Broadway emerged early as center of the publishers who came to New York City, and Leavitt was among the pioneers of the business. Leavitt's brother-in-law Appleton had worked in the dry goods business in Boston, and took on management of the wholesale part of the new firm's printing business. Appleton later founded his own publishing firm, which later grew into one of the industry's largest, nearby at 200 Broadway.
John F. Trow & Co.
In 1840, Leavitt became partners with fellow Andover native John F. Trow, a veteran of the Andover publishing firm Leavitt had helped found: Flagg & Gould, operator of the Codman Press. The pair of Andover men founded two publishing firms – both located at 191 Broadway in Lower Manhattan. They founded John F. Trow & Co., as well a second firm under their combined names, Leavitt & Trow, to do publishing and bookselling.
From the beginning, the new firm published a wide array of books and pamphlets. In 1841, for instance, its presses turned out Merciful Rebukes: A Sermon Preached in the Rutgers Street Church, New York, on Friday, May 14, 1841, On Occasion of the National Fast Recommended by the President of the United States. Two years later, the firm published a more ambitious project: a four-volume set of the sermons and papers of Rev. Jonathan Edwards entitled The Works of President Edwards, in Four Volumes. The firm, with the experienced Trow in command of the printing end, also published the classical series of Prof. John J. Owen, which was wildly popular and went through several printings.
Leavitt's partner Trow was an early adapter of new printing technologies, and among the first to use power presses, then in 1840 a stereotype press as well. In 1843, the John F. Trow firm printed in 1843 Memoir of Mrs. Louisa Adams Leavitt by Rev. Asa Dodge Smith. Leavitt & Trow became a prominent presence on the early New York publishing landscape, not least because of partner Trow's familiarity with the latest printing technologies, but also due to his heavy involvement in the business. "Our business has the personal attention of ourselves", Trow wrote to the public in 1845, "and we trust by unwearied application to receive from our patrons and the public in general a continuance of their patronage." In 1847 the two Andover natives began publishing directories. (In the following years the Trow directories to New York became an established city institution). The pair were soon joined in the business by George Ayres Leavitt, Jonathan's son, who had recently graduated from Phillips Academy in Andover, and who had served an early apprenticeship with publishers Robinson & Franklin.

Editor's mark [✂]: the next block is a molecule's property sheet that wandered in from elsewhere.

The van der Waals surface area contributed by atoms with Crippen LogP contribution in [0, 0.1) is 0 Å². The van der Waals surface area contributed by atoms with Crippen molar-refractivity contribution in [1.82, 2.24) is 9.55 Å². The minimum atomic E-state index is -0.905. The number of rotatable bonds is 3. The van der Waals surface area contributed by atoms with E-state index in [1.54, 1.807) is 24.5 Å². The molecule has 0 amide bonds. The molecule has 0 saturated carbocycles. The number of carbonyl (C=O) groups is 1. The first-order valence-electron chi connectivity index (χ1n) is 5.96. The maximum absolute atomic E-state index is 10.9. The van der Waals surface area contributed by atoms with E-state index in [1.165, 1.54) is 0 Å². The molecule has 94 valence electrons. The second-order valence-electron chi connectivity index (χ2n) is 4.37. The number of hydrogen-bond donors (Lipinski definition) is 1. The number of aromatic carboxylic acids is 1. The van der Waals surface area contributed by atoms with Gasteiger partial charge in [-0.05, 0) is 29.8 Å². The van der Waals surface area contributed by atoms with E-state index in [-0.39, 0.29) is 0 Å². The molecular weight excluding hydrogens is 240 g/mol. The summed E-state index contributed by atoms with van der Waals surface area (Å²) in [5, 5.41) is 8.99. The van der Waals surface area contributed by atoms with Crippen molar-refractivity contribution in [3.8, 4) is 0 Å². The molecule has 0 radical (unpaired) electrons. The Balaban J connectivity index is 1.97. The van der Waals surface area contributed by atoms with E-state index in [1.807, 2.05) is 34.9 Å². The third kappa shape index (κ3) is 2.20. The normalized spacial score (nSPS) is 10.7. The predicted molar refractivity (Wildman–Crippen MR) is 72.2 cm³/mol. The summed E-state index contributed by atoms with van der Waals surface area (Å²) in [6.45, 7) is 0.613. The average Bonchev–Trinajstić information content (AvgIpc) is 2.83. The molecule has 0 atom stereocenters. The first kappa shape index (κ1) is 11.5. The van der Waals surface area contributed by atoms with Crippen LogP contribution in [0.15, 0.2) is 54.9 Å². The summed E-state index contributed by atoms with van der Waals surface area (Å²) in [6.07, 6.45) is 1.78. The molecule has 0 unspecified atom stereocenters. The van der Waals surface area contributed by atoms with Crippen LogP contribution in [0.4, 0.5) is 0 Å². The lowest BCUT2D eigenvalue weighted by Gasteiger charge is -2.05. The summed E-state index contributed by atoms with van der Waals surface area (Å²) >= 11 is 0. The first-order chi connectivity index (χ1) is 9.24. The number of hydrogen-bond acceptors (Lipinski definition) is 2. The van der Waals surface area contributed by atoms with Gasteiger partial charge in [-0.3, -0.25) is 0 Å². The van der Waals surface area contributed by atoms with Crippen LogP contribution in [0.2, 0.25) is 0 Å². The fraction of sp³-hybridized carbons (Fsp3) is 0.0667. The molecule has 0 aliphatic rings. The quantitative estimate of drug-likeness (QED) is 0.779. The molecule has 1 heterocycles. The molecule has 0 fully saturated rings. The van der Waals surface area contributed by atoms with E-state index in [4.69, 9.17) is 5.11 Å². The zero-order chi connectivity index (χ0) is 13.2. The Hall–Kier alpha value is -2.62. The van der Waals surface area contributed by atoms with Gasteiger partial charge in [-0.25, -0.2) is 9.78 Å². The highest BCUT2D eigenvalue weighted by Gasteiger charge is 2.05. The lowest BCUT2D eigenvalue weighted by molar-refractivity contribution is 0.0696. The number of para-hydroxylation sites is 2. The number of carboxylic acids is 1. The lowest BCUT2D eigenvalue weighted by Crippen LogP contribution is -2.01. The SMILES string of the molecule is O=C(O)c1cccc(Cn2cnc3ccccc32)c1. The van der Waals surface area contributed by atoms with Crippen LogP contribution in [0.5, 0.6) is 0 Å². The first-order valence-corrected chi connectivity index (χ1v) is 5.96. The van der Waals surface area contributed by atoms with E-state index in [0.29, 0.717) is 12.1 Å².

About 1848 the two founding partners split their interests: Trow returned to running his own company (primarily his increasingly lucrative directory business, which he largely invented); and Leavitt went into business with his son until his death. The firm retained the name Leavitt & Trow up until Jonathan Leavitt's death. George A. Leavitt continued his father's business as a sole proprietorship for a year until he joined forces with childhood playmate John K. Allen, who had been brought up in the publishing business.
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- Smyth, Thomas (1845). The Name, Nature, and Functions, of Ruling Elders. Leavitt, Trow & Co. p. 3. Retrieved 11 December 2008.
- Trow, George W. S. (1997). Within the Context of No Context. Atlantic Monthly Press. p. 6. ISBN 0-87113-674-0. Retrieved 11 December 2008.
- Huttner, Sid (March 20, 2007). "Index to Dictionary of Literary Biography Volume 49" 49. The Lucile Project. Retrieved 11 December 2008.
- Statement of John F. Trow, Leavitt, Trow & Co.
- Edwards, Jonathan (1844). The Works of President Edwards in Four Volumes: A Reprint of the Worcester Edition, with Valuable Additions and a Copious General Index 4. Leavitt, Trow, & Co. Retrieved 11 December 2008.
- Smith, Rev. Asa Dodge (1843). Memoir of Mrs. Louisa Adams Leavitt Comprised in a Sermon Occasioned by Her Death, and a Supplementary Sketch. John F. Trow. Retrieved 11 December 2008.